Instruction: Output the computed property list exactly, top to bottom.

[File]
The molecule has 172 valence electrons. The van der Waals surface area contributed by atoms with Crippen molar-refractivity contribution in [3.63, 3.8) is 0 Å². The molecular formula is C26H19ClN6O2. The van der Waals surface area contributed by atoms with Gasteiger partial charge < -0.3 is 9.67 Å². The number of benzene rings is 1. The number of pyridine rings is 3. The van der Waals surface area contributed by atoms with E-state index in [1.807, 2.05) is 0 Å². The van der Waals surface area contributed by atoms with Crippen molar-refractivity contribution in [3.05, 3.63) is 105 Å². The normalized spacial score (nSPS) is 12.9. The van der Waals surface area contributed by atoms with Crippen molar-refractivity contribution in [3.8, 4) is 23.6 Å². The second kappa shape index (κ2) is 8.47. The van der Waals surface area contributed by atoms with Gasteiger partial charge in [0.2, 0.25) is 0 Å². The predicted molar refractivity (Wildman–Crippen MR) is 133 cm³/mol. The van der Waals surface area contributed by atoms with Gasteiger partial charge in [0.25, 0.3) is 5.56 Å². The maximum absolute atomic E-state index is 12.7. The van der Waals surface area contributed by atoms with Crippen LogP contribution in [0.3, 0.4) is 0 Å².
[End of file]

The molecule has 172 valence electrons. The van der Waals surface area contributed by atoms with Crippen molar-refractivity contribution in [3.63, 3.8) is 0 Å². The molecular formula is C26H19ClN6O2. The van der Waals surface area contributed by atoms with Gasteiger partial charge < -0.3 is 9.67 Å². The number of benzene rings is 1. The number of pyridine rings is 3. The van der Waals surface area contributed by atoms with E-state index in [1.807, 2.05) is 0 Å². The van der Waals surface area contributed by atoms with Crippen molar-refractivity contribution in [3.05, 3.63) is 105 Å². The normalized spacial score (nSPS) is 12.9. The van der Waals surface area contributed by atoms with Crippen molar-refractivity contribution in [3.8, 4) is 23.6 Å². The second kappa shape index (κ2) is 8.47. The van der Waals surface area contributed by atoms with Gasteiger partial charge in [0.2, 0.25) is 0 Å². The predicted molar refractivity (Wildman–Crippen MR) is 133 cm³/mol. The van der Waals surface area contributed by atoms with Gasteiger partial charge in [0.25, 0.3) is 5.56 Å². The maximum absolute atomic E-state index is 12.7. The van der Waals surface area contributed by atoms with Crippen LogP contribution in [0.3, 0.4) is 0 Å².